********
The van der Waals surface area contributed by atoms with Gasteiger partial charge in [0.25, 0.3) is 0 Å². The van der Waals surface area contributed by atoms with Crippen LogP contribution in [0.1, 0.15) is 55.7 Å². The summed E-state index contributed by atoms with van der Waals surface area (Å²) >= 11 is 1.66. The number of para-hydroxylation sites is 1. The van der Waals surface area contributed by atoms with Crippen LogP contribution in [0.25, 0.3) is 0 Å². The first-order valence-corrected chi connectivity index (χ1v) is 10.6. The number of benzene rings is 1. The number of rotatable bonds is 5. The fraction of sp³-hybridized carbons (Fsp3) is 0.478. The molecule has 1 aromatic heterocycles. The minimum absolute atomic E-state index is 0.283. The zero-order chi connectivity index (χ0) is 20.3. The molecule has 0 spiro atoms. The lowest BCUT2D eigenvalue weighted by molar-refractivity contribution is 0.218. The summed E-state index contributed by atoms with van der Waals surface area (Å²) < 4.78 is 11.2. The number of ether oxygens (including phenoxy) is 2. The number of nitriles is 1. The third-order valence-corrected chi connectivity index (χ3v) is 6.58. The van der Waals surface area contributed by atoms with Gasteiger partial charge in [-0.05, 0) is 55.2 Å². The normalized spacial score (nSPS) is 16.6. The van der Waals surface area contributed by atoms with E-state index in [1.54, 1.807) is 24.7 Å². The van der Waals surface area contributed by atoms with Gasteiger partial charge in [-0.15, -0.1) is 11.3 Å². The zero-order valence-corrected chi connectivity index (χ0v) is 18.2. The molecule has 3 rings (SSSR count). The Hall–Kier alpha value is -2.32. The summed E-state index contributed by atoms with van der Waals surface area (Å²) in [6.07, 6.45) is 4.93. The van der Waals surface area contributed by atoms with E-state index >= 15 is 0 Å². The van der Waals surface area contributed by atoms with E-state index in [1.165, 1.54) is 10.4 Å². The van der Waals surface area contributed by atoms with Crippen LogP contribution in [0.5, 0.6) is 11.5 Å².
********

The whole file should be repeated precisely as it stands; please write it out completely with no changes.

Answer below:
The van der Waals surface area contributed by atoms with Gasteiger partial charge in [0.25, 0.3) is 0 Å². The van der Waals surface area contributed by atoms with Crippen LogP contribution in [0.1, 0.15) is 55.7 Å². The summed E-state index contributed by atoms with van der Waals surface area (Å²) >= 11 is 1.66. The number of para-hydroxylation sites is 1. The van der Waals surface area contributed by atoms with Crippen LogP contribution in [0.25, 0.3) is 0 Å². The first-order valence-corrected chi connectivity index (χ1v) is 10.6. The number of benzene rings is 1. The number of rotatable bonds is 5. The fraction of sp³-hybridized carbons (Fsp3) is 0.478. The molecule has 1 aromatic heterocycles. The minimum absolute atomic E-state index is 0.283. The zero-order chi connectivity index (χ0) is 20.3. The molecule has 0 spiro atoms. The lowest BCUT2D eigenvalue weighted by molar-refractivity contribution is 0.218. The summed E-state index contributed by atoms with van der Waals surface area (Å²) < 4.78 is 11.2. The number of ether oxygens (including phenoxy) is 2. The number of nitriles is 1. The third-order valence-corrected chi connectivity index (χ3v) is 6.58. The van der Waals surface area contributed by atoms with Gasteiger partial charge in [-0.05, 0) is 55.2 Å². The normalized spacial score (nSPS) is 16.6. The van der Waals surface area contributed by atoms with E-state index in [1.54, 1.807) is 24.7 Å². The van der Waals surface area contributed by atoms with Gasteiger partial charge in [-0.15, -0.1) is 11.3 Å². The zero-order valence-corrected chi connectivity index (χ0v) is 18.2. The molecule has 3 rings (SSSR count). The Hall–Kier alpha value is -2.32. The summed E-state index contributed by atoms with van der Waals surface area (Å²) in [6.07, 6.45) is 4.93. The van der Waals surface area contributed by atoms with E-state index >= 15 is 0 Å². The van der Waals surface area contributed by atoms with E-state index in [1.165, 1.54) is 10.4 Å². The van der Waals surface area contributed by atoms with Crippen LogP contribution in [0.5, 0.6) is 11.5 Å².